The true value of the course for me, however, will be in the future. I know that once I matriculate into business school in the fall, the foundation I built from HBX will go a long way towards getting me up and running. In addition, my entrepreneurial goals in the future will benefit greatly from understanding how economic concepts have helped newer businesses like Bonobos flourish in a short period of time.
Any advice for people who will be taking CORe?
First: Do not procrastinate! The course takes off very quickly, and the first few weeks may seem like review or light content that can be done fairly easily. The concepts only get more complex from there, and the time spent in each module increases each week. Time management is a key skill to either use or learn through this. I personally set a goal each week of having all quizzes completed by Tuesday night (the weekly due dates were Thursday morning), so that I'd have some leeway in case modules took longer than expected. Through the HBX Facebook group, I could see a considerable amount of my online cohort would panic and ask others how long certain modules would take, because they only had a few hours left. Don't get stuck in that position - finish early, work on weekends if you have to! It's well worth it.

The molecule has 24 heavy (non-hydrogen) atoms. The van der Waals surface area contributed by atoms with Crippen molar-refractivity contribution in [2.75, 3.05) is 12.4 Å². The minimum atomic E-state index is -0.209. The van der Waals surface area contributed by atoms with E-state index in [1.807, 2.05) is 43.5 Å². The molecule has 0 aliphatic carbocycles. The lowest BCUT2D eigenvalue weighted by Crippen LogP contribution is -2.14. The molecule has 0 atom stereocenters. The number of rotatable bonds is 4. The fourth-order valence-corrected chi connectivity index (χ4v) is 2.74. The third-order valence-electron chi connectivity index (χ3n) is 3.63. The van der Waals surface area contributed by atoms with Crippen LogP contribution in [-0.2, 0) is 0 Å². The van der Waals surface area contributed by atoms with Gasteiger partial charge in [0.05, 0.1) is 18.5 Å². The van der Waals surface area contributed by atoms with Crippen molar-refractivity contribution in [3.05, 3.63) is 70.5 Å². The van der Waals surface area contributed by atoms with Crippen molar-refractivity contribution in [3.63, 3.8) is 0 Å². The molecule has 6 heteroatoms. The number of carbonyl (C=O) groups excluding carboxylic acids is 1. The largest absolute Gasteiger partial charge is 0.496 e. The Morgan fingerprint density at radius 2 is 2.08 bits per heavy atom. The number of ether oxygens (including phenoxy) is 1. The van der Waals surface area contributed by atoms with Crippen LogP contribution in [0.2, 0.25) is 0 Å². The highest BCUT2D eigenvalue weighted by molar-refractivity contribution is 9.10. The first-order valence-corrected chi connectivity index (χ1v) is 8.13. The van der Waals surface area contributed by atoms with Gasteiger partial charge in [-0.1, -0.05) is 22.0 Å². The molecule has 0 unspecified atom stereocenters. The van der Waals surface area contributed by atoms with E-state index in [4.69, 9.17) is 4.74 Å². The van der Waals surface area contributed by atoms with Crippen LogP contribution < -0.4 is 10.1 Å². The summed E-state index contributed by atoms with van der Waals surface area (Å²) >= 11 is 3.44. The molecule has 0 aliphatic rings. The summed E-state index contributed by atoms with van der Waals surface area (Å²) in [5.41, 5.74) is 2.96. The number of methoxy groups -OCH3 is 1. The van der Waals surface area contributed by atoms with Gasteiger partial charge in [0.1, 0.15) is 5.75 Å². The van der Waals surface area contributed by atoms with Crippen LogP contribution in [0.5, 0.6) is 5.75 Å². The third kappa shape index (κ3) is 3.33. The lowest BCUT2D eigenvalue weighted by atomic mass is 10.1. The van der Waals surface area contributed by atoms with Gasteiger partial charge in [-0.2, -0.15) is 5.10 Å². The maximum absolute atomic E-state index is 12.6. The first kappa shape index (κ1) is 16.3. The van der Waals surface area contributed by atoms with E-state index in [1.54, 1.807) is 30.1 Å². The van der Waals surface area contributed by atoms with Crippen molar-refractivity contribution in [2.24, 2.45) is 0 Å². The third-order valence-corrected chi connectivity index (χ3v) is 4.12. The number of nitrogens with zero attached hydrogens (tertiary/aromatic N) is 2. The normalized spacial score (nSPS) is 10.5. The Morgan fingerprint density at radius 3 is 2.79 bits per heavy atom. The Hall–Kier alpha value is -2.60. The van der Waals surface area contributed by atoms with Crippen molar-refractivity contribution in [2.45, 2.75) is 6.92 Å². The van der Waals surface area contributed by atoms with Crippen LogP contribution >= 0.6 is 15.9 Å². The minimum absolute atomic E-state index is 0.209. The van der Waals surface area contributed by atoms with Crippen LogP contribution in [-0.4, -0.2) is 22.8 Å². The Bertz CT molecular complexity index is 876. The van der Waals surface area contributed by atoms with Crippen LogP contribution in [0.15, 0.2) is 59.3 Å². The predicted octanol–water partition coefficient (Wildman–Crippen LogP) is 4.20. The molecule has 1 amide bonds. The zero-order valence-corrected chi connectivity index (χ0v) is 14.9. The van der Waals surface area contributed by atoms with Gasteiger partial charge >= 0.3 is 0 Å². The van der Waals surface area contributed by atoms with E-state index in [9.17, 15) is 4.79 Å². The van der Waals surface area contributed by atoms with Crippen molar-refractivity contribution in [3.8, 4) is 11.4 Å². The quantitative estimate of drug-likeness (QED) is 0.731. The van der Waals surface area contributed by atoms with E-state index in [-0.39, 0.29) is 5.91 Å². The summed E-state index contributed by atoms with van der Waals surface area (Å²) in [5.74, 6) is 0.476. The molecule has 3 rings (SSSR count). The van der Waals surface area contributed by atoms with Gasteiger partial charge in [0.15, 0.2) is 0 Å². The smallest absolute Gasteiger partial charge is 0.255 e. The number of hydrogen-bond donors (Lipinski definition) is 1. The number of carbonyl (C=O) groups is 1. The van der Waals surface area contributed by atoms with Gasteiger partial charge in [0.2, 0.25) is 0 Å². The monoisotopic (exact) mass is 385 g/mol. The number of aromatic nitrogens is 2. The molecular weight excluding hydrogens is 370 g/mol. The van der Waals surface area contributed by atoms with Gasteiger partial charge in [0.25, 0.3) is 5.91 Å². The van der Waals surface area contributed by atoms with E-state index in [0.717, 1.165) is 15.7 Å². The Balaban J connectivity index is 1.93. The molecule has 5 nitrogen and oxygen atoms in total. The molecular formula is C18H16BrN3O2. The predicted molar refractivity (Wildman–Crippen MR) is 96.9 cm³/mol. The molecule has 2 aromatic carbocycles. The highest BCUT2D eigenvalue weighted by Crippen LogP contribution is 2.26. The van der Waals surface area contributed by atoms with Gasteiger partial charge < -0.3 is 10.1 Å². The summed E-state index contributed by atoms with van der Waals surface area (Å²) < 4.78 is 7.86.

Second: Engage! The value of the experience lies not in just consuming the content and interacting with the modules; the discussion tab on the top right is there for a reason. When you have questions, ask them. When you have a minute or two free or feel particularly strong on a topic, go through and answer your cohort's questions. We all stand to benefit from each other and this is the most direct way. It will help make all the ideas and concepts stick in your mind as well. There are healthy discussions on topics and queries each day in each module, and you're also graded on participation, so make sure you don't neglect this aspect. If you want to take the initiative, start a local group as well so you can go through this together - the course is so large that if you're near any major city, you're almost guaranteed to find classmates around you.
Third: Do not procrastinate! I really can't stress that enough.
Finally, if you're taking it for the purpose of helping your MBA journey, I'm happy to report that I was accepted into my top two MBA programs, and was asked specifically about HBX in both interviews. The brand and concept have momentum going - people are curious about the program, and my interviewers all loved the idea of it. Work hard in the course, and you'll have another bright spot on your application!
BS, Electrical Engineering, University of California, San Diego
MS, Electrical Engineering, University of California, Los Angeles
I had never experienced such an immersive platform online, and could argue that it was more effective at building and solidifying knowledge than some of the in-class courses I took in college.